So you’ve started using Synapse SQL Pools, you’ve scaled up to improve performance, but your queries aren’t going as fast as you’d hoped. You take a look at resource utilisation and you see that as you scale up, your total resource utilisation per query goes down. But didn’t we scale up to allow our query to use more resource and run quicker? What’s going on here? A little thing called Workload Management.
What is Workload Management? At a very high level, Workload Management allows you to control how your workload uses system resources. The main problem here is defaults!
If you navigate to the Workload Management tab of your SQL Pool and click the “User-defined workload groups : All” button you’ll be able to select the “System-defined workload groups” option.
This will allow you to see the pre-created groups and the relevant stats for what resources they’ll utilise.
Great! So what’s the problem? smallrc is the problem. smallrc is the default Workload Group used for all queries against your SQL Pool. If you look at the chart above, you’ll see that the minimum and maximum resources allocated per query in the Effective Values part of the table show 25.00. This is 25% of the total resources available. This means a single query will never be able to utilise the full performance of the SQL Pool. When we scale, this gets worse. The number in brackets will be the new value. For now we’ll focus on smallrc and xlargerc.
To test this is doing what we expect, I started with my SQL Pool at DW100, then DW500 then DW3000. I ran a single query without storing query results, under each of the xlargerc and then smallrc Workload Groups. The results below show the total utilised resources for each of these queries. As you scale up you can see the disparity in performance can be quite alarming.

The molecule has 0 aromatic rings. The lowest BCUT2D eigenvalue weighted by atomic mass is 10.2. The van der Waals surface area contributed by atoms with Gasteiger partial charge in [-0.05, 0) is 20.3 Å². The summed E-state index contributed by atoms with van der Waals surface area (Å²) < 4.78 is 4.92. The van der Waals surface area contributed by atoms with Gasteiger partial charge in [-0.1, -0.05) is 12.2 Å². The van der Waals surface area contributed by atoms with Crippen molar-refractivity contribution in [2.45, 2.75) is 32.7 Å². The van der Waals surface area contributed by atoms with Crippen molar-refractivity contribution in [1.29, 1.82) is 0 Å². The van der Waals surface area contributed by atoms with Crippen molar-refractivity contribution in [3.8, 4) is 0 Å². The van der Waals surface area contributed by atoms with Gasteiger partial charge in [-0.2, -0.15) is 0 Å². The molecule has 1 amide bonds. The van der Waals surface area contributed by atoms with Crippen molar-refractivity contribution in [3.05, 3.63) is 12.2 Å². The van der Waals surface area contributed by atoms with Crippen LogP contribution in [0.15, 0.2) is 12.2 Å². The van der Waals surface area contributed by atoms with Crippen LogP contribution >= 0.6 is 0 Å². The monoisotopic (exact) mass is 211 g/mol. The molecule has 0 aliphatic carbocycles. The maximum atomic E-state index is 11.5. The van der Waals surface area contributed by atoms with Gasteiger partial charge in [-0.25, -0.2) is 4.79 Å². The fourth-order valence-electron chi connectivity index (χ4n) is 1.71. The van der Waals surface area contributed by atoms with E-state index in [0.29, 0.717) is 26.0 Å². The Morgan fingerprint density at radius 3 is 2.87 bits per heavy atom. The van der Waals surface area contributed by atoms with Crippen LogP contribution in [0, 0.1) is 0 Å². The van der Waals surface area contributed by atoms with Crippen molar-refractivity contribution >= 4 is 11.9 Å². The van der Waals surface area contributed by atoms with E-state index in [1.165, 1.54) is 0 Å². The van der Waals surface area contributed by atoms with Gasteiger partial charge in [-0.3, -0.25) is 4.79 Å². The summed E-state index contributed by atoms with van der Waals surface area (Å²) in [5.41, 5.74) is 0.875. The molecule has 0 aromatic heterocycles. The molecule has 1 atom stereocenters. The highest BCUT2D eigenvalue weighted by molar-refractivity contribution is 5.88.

The performance of these queries returned a resultset over a set period of time, the larger the returned resultset, the better the performance. smallrc increased slightly with each scaling, whereas the xlargerc increased massively. This graph above and the resulting data I received, show that scaling without changing Workload Management settings will not give you the performance you’re hoping for.
So now we’ve proven the premise and shown the results, how do we actually get this to work? You have two main options, first is to assign a user or role to one of the existing system defined workload groups, (which is what I did for the tests above), second is to create a custom workload group and assign a user or role to this instead.
Part 2 of this blog post goes into more detail on how to configure workload management and the details of the different options and is available: Here. Additional reading can be done on the Microsoft website: Here
Any questions? Let me know in the comments below or contact me on twitter: @PurpleFrogReiss
About the workload management. Have you guy ever tested the CPU alocation (or just the real performance) when assigning smallrc or xlargerc to a user?
Because basing on what I have tested, the workload management can only control the memory allocation and can not control the CPU usage. Resulting that if a query is CPU oriented, the workload management has no use on it.
I can also see on your image is that, the width of the (time takes to complete a query) of both smallrc and xlargerc is the same for case 100cc and 3000cc.
So am I missing something here?
Thanks for the questions!
Firstly, CPU and Memory are both joined together within Synapse under the DWU banner: https://docs.microsoft.com/en-us/azure/synapse-analytics/sql-data-warehouse/what-is-a-data-warehouse-unit-dwu-cdwu
You should find that increasing the number of DWUs available, (by scaling up), you should also increase the amount of CPU power that you have available. This is where workload management then comes in, as it is a percentage of the DWU resources that are applied to each query, not a specific number of CPUs or GB of RAM. Continue testing once you have workload management in place above “smallrc”, with your CPU intensive query and you should see better results 🙂
In terms of the time to complete queries in the graphs, these were purely to illustrate the amount of resource utilisation being used by each group rather than a change in runtime for performance. For these queries I let each of them run for a set amount of time before cancelling and re-scaling to best show the differences. In real terms, you will get a mostly linear progression in performance when the following three are lined up: A well structured query that is bottlenecked by system resource only, Scaling up to increase available DWUs, Correct workload management applied to allow usage of the DWUs.
Good Luck, Reiss